For conservatives it might seem pretty inconsistent to hold the position that Pell grants and financial aid drive up college costs (they do) and then to support schol vouchers at the K12 level. I understand that preference for each of these positions is not coming from the same place. But think about it – the economics are pretty straightforward. Increase the demand for either product and its price will rise. So, can you hold both of these positions at the same time? I’d say yes.
Whether one or both cases is a concern depends on the relative ease with which good substitutes are created. In the case of elementary and secondary schools, it is plausible that the expansion of spaces of similar quality to the ones being replaced in public schools would be relatively easy to do as private demand increases. In other words, it is plausible to imagine that the supply of seats in K12 education is fairly elastic. Even if it is not, the K12 voucher movement has something going for it. If the supply is not elastic, it is likely to be the same in both sectors – so by pulling demand out of the public sector and putting into the private sector, we should see public sector costs fall even if private sector costs rise, and this is plausible since K12 education is largely universal. I.E. the voucher system is not augmenting the overall demand for K12 education, just changing its composition.
Two things are not different in college education. Each are equally important in my view. First, the supply of quality higher education seats is far more inelastic than you might think. You can’t just replicate the University of Rochester overnight. Even if I persuaded each of my colleagues to move down the street with me, and I rebuilt every new building on my campus to resemble the ones here at U of R, we have both an accreditation problem (our competitors decide what we ought to be doing and whether it is legitimate) and we have a reputation problem. This, in essence, coupled with the fact that the supply of talented and engaging teachers, researchers and institutional officers is not completely abundant, and you have a recipe for a very inelastic supply of quality higher education seats. The second issue is that when we provide subsidies and vouchers for students to attend universities, we are quite plausibly adding to the demand for that service. Whereas in the case of K12 education educational subsidies do not much alter the underlying demand (I argue it still does, albeit on a different dimension) the same is not true in higher education. More people are drawn to college. More two year students are drawn to 4 year careers. More BA students are drawn to Masters programs and beyond.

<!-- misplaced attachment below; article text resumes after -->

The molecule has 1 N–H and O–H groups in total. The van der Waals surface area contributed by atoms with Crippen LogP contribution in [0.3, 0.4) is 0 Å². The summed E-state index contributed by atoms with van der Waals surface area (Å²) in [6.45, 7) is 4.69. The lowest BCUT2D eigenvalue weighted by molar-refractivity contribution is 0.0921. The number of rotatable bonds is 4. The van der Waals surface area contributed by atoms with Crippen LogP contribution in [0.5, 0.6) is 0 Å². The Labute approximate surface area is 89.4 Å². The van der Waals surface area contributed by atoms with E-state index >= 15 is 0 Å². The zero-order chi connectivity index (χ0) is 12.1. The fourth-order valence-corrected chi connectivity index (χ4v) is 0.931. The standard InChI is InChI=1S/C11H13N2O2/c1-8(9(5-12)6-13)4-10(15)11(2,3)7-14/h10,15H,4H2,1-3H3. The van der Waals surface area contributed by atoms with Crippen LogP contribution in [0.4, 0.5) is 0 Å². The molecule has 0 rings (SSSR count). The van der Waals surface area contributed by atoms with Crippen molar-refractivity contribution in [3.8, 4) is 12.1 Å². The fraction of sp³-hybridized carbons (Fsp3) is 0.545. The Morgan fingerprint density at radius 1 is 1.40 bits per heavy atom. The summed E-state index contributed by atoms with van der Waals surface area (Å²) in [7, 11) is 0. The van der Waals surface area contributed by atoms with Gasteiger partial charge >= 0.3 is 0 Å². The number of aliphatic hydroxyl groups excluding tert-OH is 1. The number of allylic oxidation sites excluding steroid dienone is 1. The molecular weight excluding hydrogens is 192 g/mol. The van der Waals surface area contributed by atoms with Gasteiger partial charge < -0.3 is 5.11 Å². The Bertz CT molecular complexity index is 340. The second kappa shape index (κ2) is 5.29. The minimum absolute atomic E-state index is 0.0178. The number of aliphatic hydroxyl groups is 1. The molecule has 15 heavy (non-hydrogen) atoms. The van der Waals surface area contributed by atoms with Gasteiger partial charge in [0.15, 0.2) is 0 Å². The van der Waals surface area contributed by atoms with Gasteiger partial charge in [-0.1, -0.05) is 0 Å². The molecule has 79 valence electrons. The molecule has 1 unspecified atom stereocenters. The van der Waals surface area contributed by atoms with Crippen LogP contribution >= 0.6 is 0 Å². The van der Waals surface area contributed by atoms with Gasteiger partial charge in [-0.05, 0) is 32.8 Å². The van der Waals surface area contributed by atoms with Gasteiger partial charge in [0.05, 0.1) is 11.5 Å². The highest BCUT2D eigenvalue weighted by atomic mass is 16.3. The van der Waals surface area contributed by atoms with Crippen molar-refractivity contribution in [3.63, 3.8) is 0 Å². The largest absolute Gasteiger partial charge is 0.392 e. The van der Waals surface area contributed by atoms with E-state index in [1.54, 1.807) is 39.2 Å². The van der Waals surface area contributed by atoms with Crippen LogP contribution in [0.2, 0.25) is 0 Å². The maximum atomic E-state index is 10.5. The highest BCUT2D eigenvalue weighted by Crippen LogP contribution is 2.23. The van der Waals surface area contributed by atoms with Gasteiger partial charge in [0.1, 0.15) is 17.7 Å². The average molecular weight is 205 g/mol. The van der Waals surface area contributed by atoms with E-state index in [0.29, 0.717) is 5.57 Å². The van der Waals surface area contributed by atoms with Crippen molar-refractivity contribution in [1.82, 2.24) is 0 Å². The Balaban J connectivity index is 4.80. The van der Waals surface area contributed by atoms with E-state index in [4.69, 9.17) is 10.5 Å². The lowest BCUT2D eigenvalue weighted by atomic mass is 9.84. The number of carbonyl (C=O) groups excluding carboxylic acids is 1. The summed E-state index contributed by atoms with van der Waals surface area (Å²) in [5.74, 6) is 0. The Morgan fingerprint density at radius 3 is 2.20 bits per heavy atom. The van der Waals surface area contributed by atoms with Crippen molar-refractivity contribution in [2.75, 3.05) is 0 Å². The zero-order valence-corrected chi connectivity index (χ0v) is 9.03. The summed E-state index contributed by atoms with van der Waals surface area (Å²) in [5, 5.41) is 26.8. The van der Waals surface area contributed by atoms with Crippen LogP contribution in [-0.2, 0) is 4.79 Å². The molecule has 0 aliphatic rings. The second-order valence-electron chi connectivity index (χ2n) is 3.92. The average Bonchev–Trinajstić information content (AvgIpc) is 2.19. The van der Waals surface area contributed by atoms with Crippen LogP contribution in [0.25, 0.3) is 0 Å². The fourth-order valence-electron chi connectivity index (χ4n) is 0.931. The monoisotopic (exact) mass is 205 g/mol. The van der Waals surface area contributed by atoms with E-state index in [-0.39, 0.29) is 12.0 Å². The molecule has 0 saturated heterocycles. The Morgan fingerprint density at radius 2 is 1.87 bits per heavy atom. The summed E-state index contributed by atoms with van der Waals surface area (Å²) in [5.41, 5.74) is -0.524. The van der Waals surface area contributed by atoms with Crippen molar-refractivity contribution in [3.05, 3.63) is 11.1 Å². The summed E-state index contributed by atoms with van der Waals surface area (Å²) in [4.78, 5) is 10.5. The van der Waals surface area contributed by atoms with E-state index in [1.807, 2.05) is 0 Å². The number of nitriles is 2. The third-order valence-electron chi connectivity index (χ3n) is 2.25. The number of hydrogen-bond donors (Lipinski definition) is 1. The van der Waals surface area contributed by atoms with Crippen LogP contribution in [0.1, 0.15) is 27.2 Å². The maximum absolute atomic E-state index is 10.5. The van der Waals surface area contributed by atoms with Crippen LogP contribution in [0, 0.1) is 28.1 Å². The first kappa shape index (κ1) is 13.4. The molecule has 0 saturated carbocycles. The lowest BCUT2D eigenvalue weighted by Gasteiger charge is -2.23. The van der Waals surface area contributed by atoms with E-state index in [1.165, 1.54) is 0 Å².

Therefore, in the presence of both a fairly responsive demand curve for higher education and a relatively inelastic supply curve it is certainly plausible to theorize the subsidies to higher education do not translate into better educational access, but largely the benefits accrue to the fixed factors of production – especially professors and other providers/owners of the fixed factors related to providing a college education.
There is a larger lesson here. I have argued before that while I am a strong supporter of a more consumer driven health care system, the medical supply side is completely unable to handle that kind of a world right now. Therefore if thoughtful advocates of markets recommend that we move in this direction, it could very well make the medical system more dysfunctional than it already is. I fear the same thing can be learned in the push for more vouchers in the health sector. If the entire medical field is not deregulated and better able to adapt to increases in demand and changes in demand for the way service is delivered, then providing vouchers to patients may end up driving up costs in the long run. Then we’d have the awkward position of having to defend markets after having witnessed another cost increase when the world was moved to a market direction. But medical regulations virtually assure that the supply of medical services will not respond much to changing medical demands. Are there prospects for admitting more highly qualified foreign doctors? Are there prospects for a finer division of labor within the medical profession? Are there prospects for expanding medical schools and the other allied health professions? Are there provisions to allow more retail medicine? And so on. I doubt we’ll see any move toward deregulation and so long as we don’t I do not think it is helpful to advocate for more market based medicine at all. I feel the same way about energy policy. So long as environmental regulatory policy is such a tangled mess, pushing green energy programs will only increase costs. Yay.